Chronic diseases and conditions such as heart disease, stroke, cancer, type 2 diabetes, obesity, and arthritis are among the most common, costly, and preventable of all health problems, according to the CDC. In fact, about half of all adults in the US—117 million people—had one or more chronic health conditions, while one in four adults had two or more such conditions. Further, the CDC notes, seven of the top 10 causes of death in 2014 were related to chronic disease. Two of these—heart disease and cancer—together accounted for nearly 46 percent of all US deaths that year.
Health plans, perhaps more than any other stakeholders in the US healthcare system, are acutely aware of the financial burden of chronic disease. The CDC reports that 86 percent of the nation’s $2.7 trillion annual healthcare expenditures are attributed to people with chronic and mental health conditions. According to a report from the Partnership for Solutions, a national program whose goal is to improve care and quality of life for Americans with chronic health conditions, “People with chronic conditions, particularly those with multiple chronic conditions, are the heaviest users of healthcare services. Higher utilization appears in all major service categories: hospitalizations, office visits, home healthcare, and prescription drugs. For example, individuals with multiple chronic conditions account for two-thirds of all prescriptions filled, and those with five or more chronic conditions have an average of almost 15 physician visits and fill over 50 prescriptions in a year.”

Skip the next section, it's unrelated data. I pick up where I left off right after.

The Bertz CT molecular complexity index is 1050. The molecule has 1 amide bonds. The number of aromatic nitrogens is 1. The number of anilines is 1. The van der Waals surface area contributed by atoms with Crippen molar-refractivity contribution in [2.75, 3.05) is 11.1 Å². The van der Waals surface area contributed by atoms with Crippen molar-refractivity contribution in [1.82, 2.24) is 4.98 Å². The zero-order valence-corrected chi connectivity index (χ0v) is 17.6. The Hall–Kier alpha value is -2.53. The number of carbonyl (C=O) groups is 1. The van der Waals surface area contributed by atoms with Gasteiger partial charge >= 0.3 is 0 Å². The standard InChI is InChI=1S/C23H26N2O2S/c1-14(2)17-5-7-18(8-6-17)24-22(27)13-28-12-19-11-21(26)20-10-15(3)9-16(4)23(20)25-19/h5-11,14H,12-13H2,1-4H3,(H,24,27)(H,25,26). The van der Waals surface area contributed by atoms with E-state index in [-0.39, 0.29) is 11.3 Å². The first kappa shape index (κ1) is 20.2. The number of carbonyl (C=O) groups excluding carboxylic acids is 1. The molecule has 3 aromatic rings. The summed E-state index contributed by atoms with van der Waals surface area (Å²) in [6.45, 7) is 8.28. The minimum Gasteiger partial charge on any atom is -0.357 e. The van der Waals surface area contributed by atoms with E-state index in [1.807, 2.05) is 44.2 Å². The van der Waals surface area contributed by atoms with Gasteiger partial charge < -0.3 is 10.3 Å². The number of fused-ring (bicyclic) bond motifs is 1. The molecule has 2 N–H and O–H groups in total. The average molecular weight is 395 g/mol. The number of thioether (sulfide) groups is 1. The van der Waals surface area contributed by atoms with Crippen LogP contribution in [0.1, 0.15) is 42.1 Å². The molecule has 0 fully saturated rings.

In addition to the rising incidence of chronic disease, the number of health plan members over the age of 65 is growing, statistically placing them at a higher risk for chronic illness. As it is often these aging populations who develop chronic diseases or require more frequent care, this only adds to the financial burden that health plans are shouldering. It is therefore more important than ever for health plans to develop a strategy for maintaining the health of their members, improving patient outcomes while reducing costs.
Managing Member Health
Traditionally, payers have focused on a few key efforts to maintain member health including Utilization management, Wellness and care management, and Complex case management.
The challenge inherent in these methods of care management is not that they are ineffective, but that they are not personalized to address the complex clinical needs unique to the individual patient. On one end of the spectrum, such care management initiatives focus on population health, emphasizing efforts that are good for an entire population in general, such as the previously mentioned annual eye exams for members with diabetes. These population health efforts are of course necessary and prudent, but they’re not personal.